In a previous article we talked about Tweeters, this time let’s get into woofers.
When you’re buying a new home theater system, sound bar, or even when looking for a new car It’s very likely you have heard the words: tweeter, woofer, subwoofer, and midranges without really knowing what that means.
Every sound you hear has a given frequency, typically the human hearing range is from 20 Hz to 20,000 Hz which you may think is a very wide range, indeed it is. That’s the reason there are several types of speakers, a Woofer is designed to reproduce low-frequency sounds, typically from around 50 Hz to 1,000 Hz (50Hz to 1KHz).
How a speaker works?
Traditional speakers produce sound by using an electromagnet to move a flexible cone back and forth. They use drivers to help translate electrical signals into physical vibrations so that you can hear recorded sounds. A woofer is one of the three main speaker types.
Why woofers are important?
Woofers and subwoofers are important because the low frequencies are also the ones that help produce the full, rich, three-dimensional effect we love in movie soundtracks and in music. Without a woofer/subwoofer, you’ll be missing out on some of the explosions and gunshots for movies and videogames. Music-wise, you will partially miss some instruments like the bass, tuba, and trombone.
Wait! What is a woofer and is it different from a subwoofer?
Woofer and subwoofer both reproduce low frequencies, but the main difference lays in the frequency range they work. A woofer has frequency ranges of between 20Hz to 2KHz while a subwoofer is only capable of covering a much narrower frequency range of 20Hz to 200Hz.
In resume, a woofer is a specialized speaker; and a subwoofer is a specialized woofer that covers a more narrow frequency range. Some examples where a subwoofer is useful are reproducing specific low-frequency effects (LFE), such as earthquakes and explosions in movies, and for music, pipe organ pedal notes, acoustic double bass, and tympani.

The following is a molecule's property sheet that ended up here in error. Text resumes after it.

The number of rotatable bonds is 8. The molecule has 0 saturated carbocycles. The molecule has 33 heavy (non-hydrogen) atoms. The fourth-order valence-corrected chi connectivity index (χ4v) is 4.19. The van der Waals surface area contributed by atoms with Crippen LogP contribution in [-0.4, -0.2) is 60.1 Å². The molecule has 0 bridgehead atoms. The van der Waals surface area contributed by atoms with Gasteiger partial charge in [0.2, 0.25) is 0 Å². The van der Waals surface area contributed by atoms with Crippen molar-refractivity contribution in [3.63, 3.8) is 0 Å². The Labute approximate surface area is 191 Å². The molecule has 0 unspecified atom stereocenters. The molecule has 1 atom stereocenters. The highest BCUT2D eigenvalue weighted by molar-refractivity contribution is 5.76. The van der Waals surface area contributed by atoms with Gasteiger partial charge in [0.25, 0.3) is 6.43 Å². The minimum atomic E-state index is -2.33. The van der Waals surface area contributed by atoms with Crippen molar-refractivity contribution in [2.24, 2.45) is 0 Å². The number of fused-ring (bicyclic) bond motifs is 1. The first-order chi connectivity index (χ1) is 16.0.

How can I tell apart a woofer?
Pretty easy, the key is the size:
- Tweeter: The smallest of all.
- Midrange: They are….well, mid-size.
- Woofer: They are noticeable bigger.
- Subwoofer: Even bigger and likely to find multiple woofers within a large speaker enclosure.
Why woofers are bigger than tweeters?
The lower the frequency, the longer the sound wave, this means drivers need to work that much harder to produce low frequencies in volumes you can actually hear, which is why woofer drivers tend to be so much bigger than midrange or tweeters (high-frequency drivers): the bigger the driver, the easier it is to produce the long-wave frequencies.
The larger size allows the driver to move a lot of air while at the same time maintaining the required low frequency.
Which is the typicall size of a woofer?
A woofer can be as small as 4 inches in diameter or as large as 15 inches. Woofers with 6.5-inch to 8-inch diameters are common in floor-standing speakers. Woofers with diameters in the 4-inch and 5-inch range are common in bookshelf speakers.
What happens if a woofer reproduces high frequencies?
To tell the truth not much happens, most modern sound systems include filters (also called crossovers) that will block any sound that is out of the frequency range of your woofer.
Materials used in woofers
It is usually the cone material that is used in most speaker marketing material to get you to buy speakers. The three chief properties designers look for in cones are lightweight, stiffness, and lack of coloration (unwanted resonances).
Below are some of the most common materials used for woofers:
- Paper: Mistakenly believed that paper is an old fashion way to build a speaker. Sensitive to temperature and humidity.
- Doped paper: A layer of plastic or other material to protect paper from the environment. Also, makes paper cones more “stable” and rigid.
- Polypropylene: By far the most common material used in today’s speaker manufacture.
- Kevlar: It’s light and stiff, but can have coloration problems. Needs to be carefully constructed and built.
- Metals (Magnesium): Similar to kevlar, metals can produce great low-end sound but also bring coloration issues if not well-designed
Other materials could include injection-molded graphite (IMG) and glass fiber. There are hundreds of subcategories under each of these as speaker manufacturers try to differentiate their speakers and make them special from the competition.
Then, which is the best material for woofers?
¡All of them! and none at the same time. There are so many factors that contribute to a great woofer, not just the material. A well-designed paper woofer could outperform a poorly designed kevlar woofer which looks nicer and costs twice.
Some of the factors that matter for overall woofer performance are:
- The cabinet
- The crossover (filter)
- Ported or not ported (a hole in the front/back of the speaker cabinet)
- Your listening environment (room layout)
Anything else to know about woofers?
Remember that any speaker will sound completely different in your home than in the store. A good piece of advice is to listen to music you know very well to get your first impressions.